A memoir by our co-founder, Kryshana
Part 1 | Quiet, Quirky
I must’ve been 5 years old, and I already had my routine down. Every day, I followed my father around our house in the morning as he started his day — down his narrow but long closet while he picked out the suit he’d wear that day, and then to the dining table where he had his tea every morning (sweet, very sweet– just the way he liked it)—and then he’d get in the car and off to work.
As he started his day, I gave him a daily download on mine — my thoughts on the kids in my kindergarten class, what I planned on doing at school and all the #humblebrags a kid could come up with in 60 minutes.
My father and I always had a special bond, and so much of my admiration for him carried me for so many years and shaped who I’d eventually become.
Part 2 | The Courage to Be
There were two pivotal shifts in my childhood that really influenced my person. The first was the birth of my brother when I was 6. My parents made a pretty big deal about the new baby, and I was jazzed. I was ready for someone to look up to me the way I looked up to my dad. Of course, things don’t always turn out the way you picture them at 6 years old. Today, I look up to my little brother more than he does me. He’s a go-getter if there ever was one, always beating us to the punch, and exceeding all natural expectations.
Having a brother taught me instinctually what it means to be protective of another human being, to love someone more than yourself, and to want to share everything you have with another person. As we’ve gotten older, he’s become one of my very best friends. Though I’d like to say he makes me proud, I can only hope I make him proud. That over achiever!
The second shift wasn’t quite as pretty. When I was 11 years old, my parents separated and subsequently got a divorce. They hadn’t fought or ever had an argument in front of me (not that I can recall now, at least). As amicable as it was, it was confusing. I didn’t know why this was happening. What I knew was that I needed to be there for my brother (only 5 at the time). During what was an incredibly trying time for our family, I saw both my mom and dad step up in incredible ways. My mom was steadfast. She didn’t miss a beat — not a single PTA meeting, school performance, sports day, swim meet or living room dance party. My dad was resilient in his resolve to be there for us — and he taught us that it takes courage to make the right decisions no matter how difficult the choice may be and no matter how others may perceive it to be.
Part 3 | Dreams, really?
Divorce aside, my father saw much struggle in his life — growing up in a family barely making minimum wage, battling cancer in his thirties, bankruptcy and beating bankruptcy. He knew growing up that he wanted to be a doctor, but his family couldn’t afford it. He worked as a clerk at a law firm and after a year, one of the partners was so impressed with him that he arranged a bank loan for him to read law. The loan only covered his tuition– so he worked 7 days a week as a waiter in an Indian restaurant to put himself through law school and went on to finish his Bachelor of Laws, and then a Masters, and then 2 PhDs! He became a leading lawyer and educator in Malaysia, and even earned himself a knighthood.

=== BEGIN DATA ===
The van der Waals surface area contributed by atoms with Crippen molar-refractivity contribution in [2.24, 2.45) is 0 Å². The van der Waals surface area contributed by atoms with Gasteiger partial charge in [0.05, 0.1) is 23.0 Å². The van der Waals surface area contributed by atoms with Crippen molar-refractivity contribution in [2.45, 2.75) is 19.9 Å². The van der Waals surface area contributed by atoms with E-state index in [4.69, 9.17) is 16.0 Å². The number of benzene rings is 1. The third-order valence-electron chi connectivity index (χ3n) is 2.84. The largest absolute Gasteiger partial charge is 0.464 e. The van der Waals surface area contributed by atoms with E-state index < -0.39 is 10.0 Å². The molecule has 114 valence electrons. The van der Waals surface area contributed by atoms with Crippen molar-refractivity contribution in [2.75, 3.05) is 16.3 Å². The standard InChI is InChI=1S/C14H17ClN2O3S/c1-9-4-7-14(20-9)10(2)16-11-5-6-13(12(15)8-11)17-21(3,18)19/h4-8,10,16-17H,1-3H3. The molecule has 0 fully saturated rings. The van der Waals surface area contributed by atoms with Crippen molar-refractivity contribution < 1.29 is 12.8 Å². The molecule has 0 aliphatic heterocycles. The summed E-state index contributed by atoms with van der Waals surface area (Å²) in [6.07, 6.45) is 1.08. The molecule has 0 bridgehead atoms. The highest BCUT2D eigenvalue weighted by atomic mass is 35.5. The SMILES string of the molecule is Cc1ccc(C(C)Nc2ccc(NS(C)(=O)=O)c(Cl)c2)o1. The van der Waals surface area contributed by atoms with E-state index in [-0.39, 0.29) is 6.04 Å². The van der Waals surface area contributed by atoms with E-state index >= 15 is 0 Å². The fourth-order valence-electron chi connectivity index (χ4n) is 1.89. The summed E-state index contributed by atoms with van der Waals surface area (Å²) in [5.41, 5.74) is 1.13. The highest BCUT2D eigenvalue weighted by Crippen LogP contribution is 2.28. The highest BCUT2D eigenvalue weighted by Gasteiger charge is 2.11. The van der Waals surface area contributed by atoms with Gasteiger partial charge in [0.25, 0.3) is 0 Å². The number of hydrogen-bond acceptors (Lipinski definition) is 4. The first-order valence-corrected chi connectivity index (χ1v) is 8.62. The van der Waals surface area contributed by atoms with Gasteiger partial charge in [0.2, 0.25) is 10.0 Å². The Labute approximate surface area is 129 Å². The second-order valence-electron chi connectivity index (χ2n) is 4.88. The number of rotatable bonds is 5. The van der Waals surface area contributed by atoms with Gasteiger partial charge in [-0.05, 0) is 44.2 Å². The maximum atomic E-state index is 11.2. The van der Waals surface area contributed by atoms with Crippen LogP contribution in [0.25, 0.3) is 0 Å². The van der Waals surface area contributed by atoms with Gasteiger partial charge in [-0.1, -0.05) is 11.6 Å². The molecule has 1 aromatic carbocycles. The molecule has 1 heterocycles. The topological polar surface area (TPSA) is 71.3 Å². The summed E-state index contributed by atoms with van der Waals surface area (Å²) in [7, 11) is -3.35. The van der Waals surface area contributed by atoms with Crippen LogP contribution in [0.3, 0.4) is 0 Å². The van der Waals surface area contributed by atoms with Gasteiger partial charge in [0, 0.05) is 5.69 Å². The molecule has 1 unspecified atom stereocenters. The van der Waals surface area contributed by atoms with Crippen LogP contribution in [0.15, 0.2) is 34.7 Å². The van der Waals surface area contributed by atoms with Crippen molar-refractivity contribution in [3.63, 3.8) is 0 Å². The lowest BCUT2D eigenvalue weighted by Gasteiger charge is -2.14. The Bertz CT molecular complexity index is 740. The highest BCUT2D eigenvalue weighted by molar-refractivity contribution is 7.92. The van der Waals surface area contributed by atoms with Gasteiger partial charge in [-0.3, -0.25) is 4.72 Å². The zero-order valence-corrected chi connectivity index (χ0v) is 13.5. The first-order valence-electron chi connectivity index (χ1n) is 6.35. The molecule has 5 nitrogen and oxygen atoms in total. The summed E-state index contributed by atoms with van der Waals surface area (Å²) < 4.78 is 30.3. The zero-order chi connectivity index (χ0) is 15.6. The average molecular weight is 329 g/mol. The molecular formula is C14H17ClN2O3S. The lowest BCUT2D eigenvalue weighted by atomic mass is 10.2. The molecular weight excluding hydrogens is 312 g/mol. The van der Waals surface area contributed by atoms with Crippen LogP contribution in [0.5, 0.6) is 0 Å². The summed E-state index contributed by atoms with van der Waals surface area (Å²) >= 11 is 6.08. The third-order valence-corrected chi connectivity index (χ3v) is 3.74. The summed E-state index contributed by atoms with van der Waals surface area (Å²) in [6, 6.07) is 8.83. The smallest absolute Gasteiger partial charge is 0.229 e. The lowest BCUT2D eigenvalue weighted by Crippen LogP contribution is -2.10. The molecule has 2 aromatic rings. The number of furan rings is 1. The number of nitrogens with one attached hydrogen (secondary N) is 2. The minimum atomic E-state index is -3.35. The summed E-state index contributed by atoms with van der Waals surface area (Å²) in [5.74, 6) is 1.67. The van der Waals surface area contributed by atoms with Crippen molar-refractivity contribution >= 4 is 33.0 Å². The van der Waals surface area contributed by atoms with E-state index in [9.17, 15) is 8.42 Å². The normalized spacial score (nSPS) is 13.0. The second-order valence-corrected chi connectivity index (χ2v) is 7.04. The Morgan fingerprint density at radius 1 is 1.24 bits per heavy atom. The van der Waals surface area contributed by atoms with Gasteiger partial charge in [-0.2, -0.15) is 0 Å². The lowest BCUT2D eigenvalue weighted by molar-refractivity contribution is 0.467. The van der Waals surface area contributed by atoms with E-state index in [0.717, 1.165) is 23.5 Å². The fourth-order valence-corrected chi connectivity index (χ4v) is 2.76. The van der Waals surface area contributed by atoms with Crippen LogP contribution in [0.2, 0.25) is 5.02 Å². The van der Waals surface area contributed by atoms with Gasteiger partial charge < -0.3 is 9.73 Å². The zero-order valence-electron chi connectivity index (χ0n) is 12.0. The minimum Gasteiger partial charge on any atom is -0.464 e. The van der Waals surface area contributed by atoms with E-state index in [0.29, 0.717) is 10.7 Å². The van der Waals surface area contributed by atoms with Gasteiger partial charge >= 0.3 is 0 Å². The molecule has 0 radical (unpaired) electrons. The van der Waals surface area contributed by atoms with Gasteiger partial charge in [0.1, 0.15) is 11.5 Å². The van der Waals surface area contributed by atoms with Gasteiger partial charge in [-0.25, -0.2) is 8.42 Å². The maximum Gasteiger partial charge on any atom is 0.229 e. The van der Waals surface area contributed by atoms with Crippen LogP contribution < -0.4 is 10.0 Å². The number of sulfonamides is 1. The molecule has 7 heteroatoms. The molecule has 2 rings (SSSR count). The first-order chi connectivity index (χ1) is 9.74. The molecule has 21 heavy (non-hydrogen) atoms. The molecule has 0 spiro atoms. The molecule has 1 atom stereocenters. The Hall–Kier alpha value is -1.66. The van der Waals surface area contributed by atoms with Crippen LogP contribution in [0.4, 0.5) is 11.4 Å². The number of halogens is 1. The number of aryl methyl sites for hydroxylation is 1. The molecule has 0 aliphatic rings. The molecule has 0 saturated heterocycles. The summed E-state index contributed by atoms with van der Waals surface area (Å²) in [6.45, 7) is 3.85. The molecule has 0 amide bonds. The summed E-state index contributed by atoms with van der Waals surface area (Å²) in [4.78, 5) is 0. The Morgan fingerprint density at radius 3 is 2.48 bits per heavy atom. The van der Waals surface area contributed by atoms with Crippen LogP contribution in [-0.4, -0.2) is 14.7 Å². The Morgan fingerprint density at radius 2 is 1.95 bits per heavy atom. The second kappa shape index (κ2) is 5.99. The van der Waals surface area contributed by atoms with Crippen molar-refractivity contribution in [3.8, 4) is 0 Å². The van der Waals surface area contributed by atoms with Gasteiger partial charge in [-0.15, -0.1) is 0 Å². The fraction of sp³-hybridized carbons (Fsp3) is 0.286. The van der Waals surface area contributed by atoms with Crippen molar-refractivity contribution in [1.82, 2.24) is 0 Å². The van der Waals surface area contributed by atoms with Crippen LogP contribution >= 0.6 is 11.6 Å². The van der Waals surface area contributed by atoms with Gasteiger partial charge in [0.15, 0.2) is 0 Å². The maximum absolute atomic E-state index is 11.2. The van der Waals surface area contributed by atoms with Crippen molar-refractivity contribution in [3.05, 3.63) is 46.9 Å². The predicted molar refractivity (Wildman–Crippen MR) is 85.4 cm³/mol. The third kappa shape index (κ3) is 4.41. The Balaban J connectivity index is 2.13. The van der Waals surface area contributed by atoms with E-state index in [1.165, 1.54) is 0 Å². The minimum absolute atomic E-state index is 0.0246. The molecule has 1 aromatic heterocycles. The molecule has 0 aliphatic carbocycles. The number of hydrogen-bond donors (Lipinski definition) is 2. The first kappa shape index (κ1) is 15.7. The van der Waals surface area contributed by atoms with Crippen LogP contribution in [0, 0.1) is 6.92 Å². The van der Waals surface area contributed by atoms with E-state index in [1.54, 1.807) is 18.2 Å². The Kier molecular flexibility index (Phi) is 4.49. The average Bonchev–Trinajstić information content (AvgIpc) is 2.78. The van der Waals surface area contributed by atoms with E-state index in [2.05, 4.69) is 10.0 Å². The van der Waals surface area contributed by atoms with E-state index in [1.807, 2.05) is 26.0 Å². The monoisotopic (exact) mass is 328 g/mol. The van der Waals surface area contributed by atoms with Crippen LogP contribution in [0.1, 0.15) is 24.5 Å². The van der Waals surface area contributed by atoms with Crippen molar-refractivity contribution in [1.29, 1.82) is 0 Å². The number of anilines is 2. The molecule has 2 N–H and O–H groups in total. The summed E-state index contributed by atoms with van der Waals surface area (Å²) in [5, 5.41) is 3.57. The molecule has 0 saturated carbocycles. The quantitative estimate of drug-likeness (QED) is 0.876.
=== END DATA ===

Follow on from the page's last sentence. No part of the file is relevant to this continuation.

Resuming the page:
This story isn’t about him. But it’s his struggle in life that convinced me early on that I wanted to be a doctor as well. (to fulfill his dream) I pushed myself really f***ing hard. It paid off when I was accepted into a pre-med program.
Little did I know how my life would take a turn for the better.
Part 4 | Me, a doctor?
So it began — my journey to becoming doctor. I started my first day as a pre-med student. I walked down the halls of my new found home to my first class, Chemistry and Biology books in hand. 3 months and 2 days went by — and CRASH! I broke down. I’d always wanted to fulfill my father’s dream, but never stepped back to think about what I wanted. What I thought I wanted was to follow in his footsteps, but I never realized there was more than one way to do that.
What my dad really taught me was to be unapologetically myself, to do what I love most, and to chase what makes me happy. During this very emotional (mildly melodramatic) moment in my life, my parents reminded me that the only person whose dreams I needed to fulfill were my own.
Only, I needed to figure out what my dreams were.
I had to remind myself of the things that bring me joy, and eventually, after many classes and conversations, I decided that design school was where I wanted to go. And this time, I worked really f***ing hard to achieve my own dreams.
Part 5 | Today, Tomorrow
All of this has led me to where I am today. I’ve enjoyed the many twists and turns of my career going down the various paths of design, marketing, presentations, writing and communications!
What I’ve learned is that I can still follow in my father’s footsteps without charting a path in his dreams. He taught me to have dreams of my own, to chart my own path, and to follow the stories that inspire me most. I’m realizing that it’s ok to just be who I am and every day I am learning to appreciate that person more.
This fight is never finished — we have to keep fighting, hustling, learning and becoming every day. Every day brings new challenges and lessons. And right now my dream is to be able to help leaders, founders, dreamers and believers to tell their stories. Because every story has the power to affect hearts and minds!